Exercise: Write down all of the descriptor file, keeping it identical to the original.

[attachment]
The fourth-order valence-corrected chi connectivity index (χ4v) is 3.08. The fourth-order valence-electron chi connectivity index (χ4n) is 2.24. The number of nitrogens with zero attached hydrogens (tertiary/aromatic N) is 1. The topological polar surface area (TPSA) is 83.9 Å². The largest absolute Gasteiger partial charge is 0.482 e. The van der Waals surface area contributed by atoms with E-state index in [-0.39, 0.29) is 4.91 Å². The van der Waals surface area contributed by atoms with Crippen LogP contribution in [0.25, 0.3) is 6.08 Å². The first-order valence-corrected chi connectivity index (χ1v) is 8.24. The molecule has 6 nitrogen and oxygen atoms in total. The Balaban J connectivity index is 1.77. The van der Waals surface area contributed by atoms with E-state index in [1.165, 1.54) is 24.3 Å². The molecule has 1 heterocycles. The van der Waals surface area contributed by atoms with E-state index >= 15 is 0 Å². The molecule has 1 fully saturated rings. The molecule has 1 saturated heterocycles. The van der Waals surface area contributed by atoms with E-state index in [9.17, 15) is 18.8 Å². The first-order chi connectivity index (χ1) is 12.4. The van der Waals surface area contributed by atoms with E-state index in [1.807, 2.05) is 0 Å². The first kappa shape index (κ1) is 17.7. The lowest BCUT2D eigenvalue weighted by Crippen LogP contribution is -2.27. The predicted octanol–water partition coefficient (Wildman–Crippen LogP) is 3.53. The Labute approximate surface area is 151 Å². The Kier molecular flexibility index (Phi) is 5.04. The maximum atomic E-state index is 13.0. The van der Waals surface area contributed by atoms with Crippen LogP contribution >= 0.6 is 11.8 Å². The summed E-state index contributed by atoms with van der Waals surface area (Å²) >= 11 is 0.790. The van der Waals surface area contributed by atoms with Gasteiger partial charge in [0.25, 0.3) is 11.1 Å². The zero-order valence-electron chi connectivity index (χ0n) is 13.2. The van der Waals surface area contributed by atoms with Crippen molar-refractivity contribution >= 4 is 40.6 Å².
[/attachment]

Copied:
The fourth-order valence-corrected chi connectivity index (χ4v) is 3.08. The fourth-order valence-electron chi connectivity index (χ4n) is 2.24. The number of nitrogens with zero attached hydrogens (tertiary/aromatic N) is 1. The topological polar surface area (TPSA) is 83.9 Å². The largest absolute Gasteiger partial charge is 0.482 e. The van der Waals surface area contributed by atoms with E-state index in [-0.39, 0.29) is 4.91 Å². The van der Waals surface area contributed by atoms with Crippen LogP contribution in [0.25, 0.3) is 6.08 Å². The first-order valence-corrected chi connectivity index (χ1v) is 8.24. The molecule has 6 nitrogen and oxygen atoms in total. The Balaban J connectivity index is 1.77. The van der Waals surface area contributed by atoms with E-state index in [1.165, 1.54) is 24.3 Å². The molecule has 1 heterocycles. The van der Waals surface area contributed by atoms with E-state index >= 15 is 0 Å². The molecule has 1 fully saturated rings. The molecule has 1 saturated heterocycles. The van der Waals surface area contributed by atoms with E-state index in [9.17, 15) is 18.8 Å². The first-order chi connectivity index (χ1) is 12.4. The van der Waals surface area contributed by atoms with E-state index in [1.807, 2.05) is 0 Å². The first kappa shape index (κ1) is 17.7. The lowest BCUT2D eigenvalue weighted by Crippen LogP contribution is -2.27. The predicted octanol–water partition coefficient (Wildman–Crippen LogP) is 3.53. The Labute approximate surface area is 151 Å². The Kier molecular flexibility index (Phi) is 5.04. The maximum atomic E-state index is 13.0. The van der Waals surface area contributed by atoms with Crippen LogP contribution >= 0.6 is 11.8 Å². The summed E-state index contributed by atoms with van der Waals surface area (Å²) >= 11 is 0.790. The van der Waals surface area contributed by atoms with Gasteiger partial charge in [0.25, 0.3) is 11.1 Å². The zero-order valence-electron chi connectivity index (χ0n) is 13.2. The van der Waals surface area contributed by atoms with Crippen molar-refractivity contribution >= 4 is 40.6 Å².